Serving Up Local History: Saratoga Chips
The holiday season is upon us! As our thoughts turn towards warm gatherings of friends and families around the table, let’s take a look at Saratoga Springs’ most famous family recipe: the Saratoga chip. The history of Saratoga chips is controversial, passed down word-of-mouth through local legend and lore, embellished by some sources, disputed hotly by others. Although many of the specifics about the Saratoga chip’s invention can’t be verified, it can certainly be said that the thin crispy slices of fried potato were made famous in Saratoga Springs in the mid 1800s.
During the early and mid 19th century, potatoes were often served in what was popularly known as the French style: cut into thick slices and fried. These pommes de terre frites à cru, or “potatoes deep-fried while raw”, were served by President Thomas Jefferson in the White House. By 1813, many popular American cookbooks had recipes for fried potatoes. By 1859, the The Economical Cookery Book for Housewives, Cooks, and Maids-of-all-work by Eliza Warren used the term “French fried potatoes” for the first time in published history.
Legend has it that the Saratoga chip was invented around 1853 by George Crum, an African-American cook at Moon’s Lake House, a restaurant on the shore of Saratoga Lake. One day, a wealthy patron came in and ordered the house specialty: Moon’s fried potatoes. But, when he received his order, he sent them straight back to the kitchen, claiming they were too thick and soggy to eat. Crum sliced a thinner batch of potatoes, fried them, and sent them out to the customer only to have them sent back again, this time accompanied by the imperious one-word demand, “Thinner!” The story goes that George Crum did not appreciate criticism of his cooking abilities and decided to teach this demanding customer a lesson. Crum sliced the potatoes paper thin, salted them heavily, and fried the heck out of them until they were crispy and brittle, too brittle to be eaten with a fork without shattering (and since no polite gentleman would have eaten with his fingers in public, this was the cherry on Crum’s spite sundae).
Much to Crum’s surprise, the picky customer loved the brittle, salty, deep-fried potatoes. According to lore, the customer even requested a second batch! (However, the stories do not relate whether the gentleman ate them with his fingers after all.)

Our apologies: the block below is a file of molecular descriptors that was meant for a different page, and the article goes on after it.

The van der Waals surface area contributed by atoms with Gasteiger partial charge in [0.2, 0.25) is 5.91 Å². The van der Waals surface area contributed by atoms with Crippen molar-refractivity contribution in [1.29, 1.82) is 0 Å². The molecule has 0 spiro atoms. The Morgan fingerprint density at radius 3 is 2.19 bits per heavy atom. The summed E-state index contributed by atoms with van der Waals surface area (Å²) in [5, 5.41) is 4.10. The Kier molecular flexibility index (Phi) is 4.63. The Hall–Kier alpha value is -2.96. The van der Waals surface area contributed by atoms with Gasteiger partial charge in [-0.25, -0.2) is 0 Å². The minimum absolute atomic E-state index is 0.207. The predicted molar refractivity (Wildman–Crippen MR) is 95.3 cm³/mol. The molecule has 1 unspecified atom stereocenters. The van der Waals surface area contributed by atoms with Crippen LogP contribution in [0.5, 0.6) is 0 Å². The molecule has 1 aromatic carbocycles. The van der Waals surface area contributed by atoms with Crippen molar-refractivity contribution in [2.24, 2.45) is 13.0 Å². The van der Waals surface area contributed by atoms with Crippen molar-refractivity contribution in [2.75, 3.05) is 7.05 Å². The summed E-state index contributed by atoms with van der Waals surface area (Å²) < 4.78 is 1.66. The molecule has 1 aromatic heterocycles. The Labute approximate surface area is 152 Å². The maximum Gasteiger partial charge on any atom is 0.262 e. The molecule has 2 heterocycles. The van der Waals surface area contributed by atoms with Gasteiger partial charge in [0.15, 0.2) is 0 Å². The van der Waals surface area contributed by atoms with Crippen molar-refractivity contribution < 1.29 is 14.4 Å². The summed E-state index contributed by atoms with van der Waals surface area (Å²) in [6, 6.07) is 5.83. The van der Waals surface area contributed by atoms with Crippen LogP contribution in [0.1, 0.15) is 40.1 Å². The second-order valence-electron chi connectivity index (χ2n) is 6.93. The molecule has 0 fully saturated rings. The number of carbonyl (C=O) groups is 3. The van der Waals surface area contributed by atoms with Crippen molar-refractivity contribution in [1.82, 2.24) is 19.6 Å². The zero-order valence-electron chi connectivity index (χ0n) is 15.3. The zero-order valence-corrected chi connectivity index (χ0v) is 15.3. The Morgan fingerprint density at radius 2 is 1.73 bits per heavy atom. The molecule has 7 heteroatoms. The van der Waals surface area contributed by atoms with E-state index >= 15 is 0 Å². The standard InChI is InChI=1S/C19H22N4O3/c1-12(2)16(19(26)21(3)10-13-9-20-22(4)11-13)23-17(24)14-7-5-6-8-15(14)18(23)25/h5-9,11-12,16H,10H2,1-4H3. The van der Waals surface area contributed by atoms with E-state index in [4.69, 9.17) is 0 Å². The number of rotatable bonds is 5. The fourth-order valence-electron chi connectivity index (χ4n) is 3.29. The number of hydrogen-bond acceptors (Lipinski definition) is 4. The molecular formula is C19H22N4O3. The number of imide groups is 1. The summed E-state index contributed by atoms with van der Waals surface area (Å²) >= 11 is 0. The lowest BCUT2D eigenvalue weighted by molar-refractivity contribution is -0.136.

And so the Saratoga chip became the new house specialty at Moon’s Lake House. In 1860, no doubt inspired by the success of his invention, George Crum opened his own restaurant in Saratoga Springs, located on Malta Ave near Saratoga Lake. His restaurant was widely patronized by the wealthy elite of the day like the Vanderbilts, Jay Gould, and Henry Hilton. It is claimed that Crum placed boxes or baskets of Saratoga chips onto each table, marketing them as “take-out” boxes. The Saratoga chip rapidly gained in popularity and spread across the nation. Eventually they were re-named by the generic term “potato chip” as new businesses emerged, building factories to mass produce the now beloved snack.
The widespread popularity of the Saratoga chip in the mid and late 19th century was reflected in the silverware of the day. The wealthy elite of the Gilded Age embraced conspicuous displays of excess, and loved to set a lavish dinner table with sterling silver flatware covering every inch. Silversmiths of the day obliged by creating unique serving pieces for each type of food: asparagus tongs, game shears, grape shears, nut picks, butter picks, butter knives, berry spoons, clear soup (bouillon) spoons, cream soup spoons, breakfast coffee spoons, dinner coffee spoons, and many more. The Saratoga chip was so popular that it earned its own dedicated serving piece: the Saratoga chip server. The serving piece features a wide flattened bowl with pierced detailing to drain any excess grease. Pictured above right is a 19th century Saratoga chip server from Whiting, in sterling silver, in the Empire pattern.
The American Pure Food Cookbook and Household Economist, published in 1899, provided the American public with a recipe for making Saratoga chips, as well as suggesting several different menus for breakfast, lunch, or dinner that incorporated the chip as a side or appetizer. One suggestion for breakfast pairs the Saratoga chips with fried chicken, sliced pineapple, steamed oatmeal, mushroom omelet, and coffee. The cookbook’s menu suggestions were tailored “[to] be within the reach of the average household at all times. These menus have also been prepared with another idea in view; namely, that of affording the variety which the latest scientific investigations in dietetics have shown to be necessary for the best nourishment of the human body.”
It’s always a pleasant surprise when a client brings in a group of sterling silver flatware for evaluation and we discover a Saratoga chip server. Saratoga’s rich history and unique past makes for some very interesting finds and historical memorabilia. As we sit down for Thanksgiving dinner and contemplate the upcoming holidays, we can be thankful for the multifaceted history that surrounds us here in Saratoga Springs and the entire Capital Region.
Do you have any Saratoga Springs historical memorabilia? If you would like to sell Saratoga Springs memorabilia, and would like to schedule an appointment for a free evaluation, call us today at (518) 587-8787. We have offices in Saratoga Springs and Colonie, conveniently located for our clients in the Albany, NY and surrounding Capital Region.
The American Pure Food Cookbook and Household Economist, David Chidlow, 1899 (full text)
The Economical Cookery Book, Eliza Warren, 1859 (full text)
Chips, Crums & Specks of Saratoga County History, a local historian’s blog about George Crum